While I'm getting the negatives out of the way, I must say that what everyone is saying about Mila Kunis is true, she was miscast in this role. I think she was chosen more for her beauty and star power than her acting abilities, which is sad cause it looks like she really is trying here. The story for her character here is a sad one and the second half I think suffers a bit because the threat from her is not really present. I don't really know why I'm tip-toeing around the issue because those who know The Wizard of Oz, know that Dorothy kills one witch with her house and the other with water, leaving Glinda the good witch in a bubble as the saviour. Seeing the Kunis character go in the direction she does didn't really effect me as much as I wanted it to. Consider that the failure of the script more so than the actors. Not enough time is really given to her for her transformation to affect the viewer.

The film opens in black & white and and the transformation to colour had a smile on my face. Despite the "fakeness" of some of the scenes (not all) Raimi does a decent job of not letting the effects overpower the film. Raimi steers the film in the right direction, but it is James Franco's shoulders it has to rest on. He is the type of actor that comes off as not really caring. It works in some films like Pineapple Express and he does manage to turn in some great performances, look at 127 days or Freaks & Geeks for that. Unfortunately I don't know if he has enough charisma and power to command a film like this. At times it looked like he was in the role, other times it felt like he couldn't care. Maybe it's his acting style, I can't really put my finger on it, but clearly Raimi sees something in him because he has worked with him previously on the Spiderman films.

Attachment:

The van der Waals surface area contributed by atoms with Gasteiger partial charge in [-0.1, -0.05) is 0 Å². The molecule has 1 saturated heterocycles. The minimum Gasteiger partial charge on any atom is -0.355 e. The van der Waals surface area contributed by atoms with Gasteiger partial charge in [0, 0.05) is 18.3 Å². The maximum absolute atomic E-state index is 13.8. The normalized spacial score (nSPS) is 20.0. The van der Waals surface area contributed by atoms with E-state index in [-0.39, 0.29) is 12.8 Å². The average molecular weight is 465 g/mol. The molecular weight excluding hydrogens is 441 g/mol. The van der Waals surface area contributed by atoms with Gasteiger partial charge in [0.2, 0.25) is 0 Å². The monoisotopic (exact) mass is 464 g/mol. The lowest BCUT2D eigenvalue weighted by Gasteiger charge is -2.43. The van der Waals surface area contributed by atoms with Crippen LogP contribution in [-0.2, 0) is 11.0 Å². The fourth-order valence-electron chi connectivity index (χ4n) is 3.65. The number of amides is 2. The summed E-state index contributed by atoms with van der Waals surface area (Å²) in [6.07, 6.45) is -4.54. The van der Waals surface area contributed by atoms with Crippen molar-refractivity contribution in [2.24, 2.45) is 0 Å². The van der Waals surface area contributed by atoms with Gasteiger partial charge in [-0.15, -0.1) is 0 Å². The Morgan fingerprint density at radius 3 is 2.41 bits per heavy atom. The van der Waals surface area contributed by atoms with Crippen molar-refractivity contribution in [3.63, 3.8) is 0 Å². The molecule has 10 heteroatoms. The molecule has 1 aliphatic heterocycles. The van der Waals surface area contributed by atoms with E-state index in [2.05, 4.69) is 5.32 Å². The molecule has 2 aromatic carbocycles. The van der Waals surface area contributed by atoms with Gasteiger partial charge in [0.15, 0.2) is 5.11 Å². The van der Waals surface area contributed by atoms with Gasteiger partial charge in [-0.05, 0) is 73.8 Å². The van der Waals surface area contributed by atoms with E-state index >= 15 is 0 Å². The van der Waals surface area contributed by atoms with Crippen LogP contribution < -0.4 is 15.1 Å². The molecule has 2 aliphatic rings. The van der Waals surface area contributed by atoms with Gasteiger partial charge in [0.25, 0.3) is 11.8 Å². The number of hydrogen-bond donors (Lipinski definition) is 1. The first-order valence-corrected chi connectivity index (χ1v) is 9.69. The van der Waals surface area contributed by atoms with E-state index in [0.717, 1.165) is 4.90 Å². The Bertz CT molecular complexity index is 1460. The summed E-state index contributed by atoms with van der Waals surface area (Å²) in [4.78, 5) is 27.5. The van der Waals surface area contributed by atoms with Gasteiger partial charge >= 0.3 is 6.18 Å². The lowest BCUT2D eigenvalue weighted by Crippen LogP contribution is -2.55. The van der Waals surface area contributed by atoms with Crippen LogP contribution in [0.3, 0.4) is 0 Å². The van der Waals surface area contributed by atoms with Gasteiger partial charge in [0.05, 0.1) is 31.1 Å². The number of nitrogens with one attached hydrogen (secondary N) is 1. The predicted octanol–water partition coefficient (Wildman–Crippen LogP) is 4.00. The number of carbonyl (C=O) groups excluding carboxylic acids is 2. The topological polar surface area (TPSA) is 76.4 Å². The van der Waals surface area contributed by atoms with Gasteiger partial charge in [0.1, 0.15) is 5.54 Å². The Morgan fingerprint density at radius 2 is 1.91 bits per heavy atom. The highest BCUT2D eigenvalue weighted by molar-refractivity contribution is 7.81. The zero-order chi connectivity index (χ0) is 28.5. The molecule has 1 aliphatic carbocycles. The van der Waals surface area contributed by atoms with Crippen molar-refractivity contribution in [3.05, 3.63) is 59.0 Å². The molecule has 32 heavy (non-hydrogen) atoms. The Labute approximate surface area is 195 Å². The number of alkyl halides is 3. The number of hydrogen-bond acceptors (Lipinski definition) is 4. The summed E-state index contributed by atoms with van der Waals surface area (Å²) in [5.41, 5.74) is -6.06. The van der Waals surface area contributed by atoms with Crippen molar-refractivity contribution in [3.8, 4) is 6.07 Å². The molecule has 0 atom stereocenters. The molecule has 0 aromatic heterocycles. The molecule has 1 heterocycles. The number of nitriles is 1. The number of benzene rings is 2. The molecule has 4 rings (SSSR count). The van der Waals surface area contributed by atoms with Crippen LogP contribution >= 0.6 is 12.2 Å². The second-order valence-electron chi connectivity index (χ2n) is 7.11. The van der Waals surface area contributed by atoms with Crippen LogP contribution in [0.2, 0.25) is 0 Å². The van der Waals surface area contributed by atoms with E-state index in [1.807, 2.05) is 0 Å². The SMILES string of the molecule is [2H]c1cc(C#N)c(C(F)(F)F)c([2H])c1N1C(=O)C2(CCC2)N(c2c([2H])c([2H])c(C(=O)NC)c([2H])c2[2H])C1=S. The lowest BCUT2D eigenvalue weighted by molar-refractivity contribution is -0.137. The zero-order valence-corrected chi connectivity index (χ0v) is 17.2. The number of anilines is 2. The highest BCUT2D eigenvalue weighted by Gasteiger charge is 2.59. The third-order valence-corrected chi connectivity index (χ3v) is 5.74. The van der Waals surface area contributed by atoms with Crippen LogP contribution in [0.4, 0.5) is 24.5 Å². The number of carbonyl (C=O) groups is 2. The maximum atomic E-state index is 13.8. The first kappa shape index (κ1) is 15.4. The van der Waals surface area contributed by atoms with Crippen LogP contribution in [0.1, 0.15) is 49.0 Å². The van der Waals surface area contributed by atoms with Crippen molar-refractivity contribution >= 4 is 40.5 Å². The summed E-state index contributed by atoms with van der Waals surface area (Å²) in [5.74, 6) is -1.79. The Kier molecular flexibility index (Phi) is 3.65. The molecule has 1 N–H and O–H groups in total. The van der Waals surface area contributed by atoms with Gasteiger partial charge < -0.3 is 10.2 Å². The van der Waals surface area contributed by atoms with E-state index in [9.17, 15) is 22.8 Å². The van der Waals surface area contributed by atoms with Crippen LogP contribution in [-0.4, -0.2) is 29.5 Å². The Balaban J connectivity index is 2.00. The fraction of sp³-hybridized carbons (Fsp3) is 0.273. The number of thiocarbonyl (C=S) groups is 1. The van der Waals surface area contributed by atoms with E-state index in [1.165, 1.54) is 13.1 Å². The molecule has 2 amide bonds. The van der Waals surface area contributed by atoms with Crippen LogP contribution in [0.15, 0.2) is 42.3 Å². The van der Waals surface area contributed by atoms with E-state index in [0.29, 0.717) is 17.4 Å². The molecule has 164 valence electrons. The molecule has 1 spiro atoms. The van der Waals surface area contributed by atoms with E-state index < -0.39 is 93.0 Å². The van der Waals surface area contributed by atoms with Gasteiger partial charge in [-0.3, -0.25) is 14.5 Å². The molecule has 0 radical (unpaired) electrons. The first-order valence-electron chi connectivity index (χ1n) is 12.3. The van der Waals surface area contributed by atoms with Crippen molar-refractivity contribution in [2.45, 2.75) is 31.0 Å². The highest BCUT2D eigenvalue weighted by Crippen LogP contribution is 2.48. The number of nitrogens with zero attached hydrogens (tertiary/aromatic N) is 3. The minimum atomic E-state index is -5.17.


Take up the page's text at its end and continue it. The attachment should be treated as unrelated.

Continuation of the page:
Where the acting does work, marvellously and in every scene is Rachel Weisz and Michelle Williams. Two polar opposites that look like they actually enjoy the characters and the movie they are in. They elevate the material a bit to make the drama more tangible. Whereas without them I think the film would have fallen more flat. The drama and character choices didn't really bring me into the story. The film didn't feel like it took chances, or tried to have complex situations for the characters. It had mapped out beats, hit them and marched on.

It was nice seeing some nice Raimi touches in the final product. More than 25 years later and I still smile when I see Bruce Campbell getting hit in the face, knowing full well that it is Sam Raimi on the other end of the camera hitting him. Surprisingly, moments did indeed feel Evil Deadish to me, with the flying witches holding out their hands in a deadite possession form. But I digress. Oz is a good film, with weaknesses that bring it down. Raimi and two witches try their best to elevate some bland material and in the end we are left with a film that is neither great, nor memorable....just satisfactory enough.